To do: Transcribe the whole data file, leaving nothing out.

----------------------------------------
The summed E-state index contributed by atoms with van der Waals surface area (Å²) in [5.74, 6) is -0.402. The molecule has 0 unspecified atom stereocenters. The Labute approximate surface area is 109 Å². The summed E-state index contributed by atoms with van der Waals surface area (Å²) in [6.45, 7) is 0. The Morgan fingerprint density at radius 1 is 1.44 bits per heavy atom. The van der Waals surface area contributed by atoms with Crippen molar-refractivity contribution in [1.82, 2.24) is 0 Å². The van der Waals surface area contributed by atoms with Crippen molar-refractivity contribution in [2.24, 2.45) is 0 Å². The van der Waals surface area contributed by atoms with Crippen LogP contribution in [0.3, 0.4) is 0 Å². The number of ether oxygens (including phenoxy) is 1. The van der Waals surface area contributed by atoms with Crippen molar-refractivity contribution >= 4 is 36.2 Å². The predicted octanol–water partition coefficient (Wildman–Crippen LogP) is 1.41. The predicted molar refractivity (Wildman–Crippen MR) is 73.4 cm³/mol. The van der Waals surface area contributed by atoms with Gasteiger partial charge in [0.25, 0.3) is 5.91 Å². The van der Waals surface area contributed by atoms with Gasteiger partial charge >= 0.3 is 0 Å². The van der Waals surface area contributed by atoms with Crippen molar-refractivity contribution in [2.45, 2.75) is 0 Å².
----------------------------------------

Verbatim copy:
The summed E-state index contributed by atoms with van der Waals surface area (Å²) in [5.74, 6) is -0.402. The molecule has 0 unspecified atom stereocenters. The Labute approximate surface area is 109 Å². The summed E-state index contributed by atoms with van der Waals surface area (Å²) in [6.45, 7) is 0. The Morgan fingerprint density at radius 1 is 1.44 bits per heavy atom. The van der Waals surface area contributed by atoms with Crippen molar-refractivity contribution in [1.82, 2.24) is 0 Å². The van der Waals surface area contributed by atoms with Crippen molar-refractivity contribution in [2.24, 2.45) is 0 Å². The van der Waals surface area contributed by atoms with Crippen LogP contribution in [0.3, 0.4) is 0 Å². The number of ether oxygens (including phenoxy) is 1. The van der Waals surface area contributed by atoms with Crippen molar-refractivity contribution >= 4 is 36.2 Å². The predicted octanol–water partition coefficient (Wildman–Crippen LogP) is 1.41. The predicted molar refractivity (Wildman–Crippen MR) is 73.4 cm³/mol. The van der Waals surface area contributed by atoms with Gasteiger partial charge in [0.25, 0.3) is 5.91 Å². The van der Waals surface area contributed by atoms with Gasteiger partial charge >= 0.3 is 0 Å². The van der Waals surface area contributed by atoms with Crippen molar-refractivity contribution in [2.45, 2.75) is 0 Å².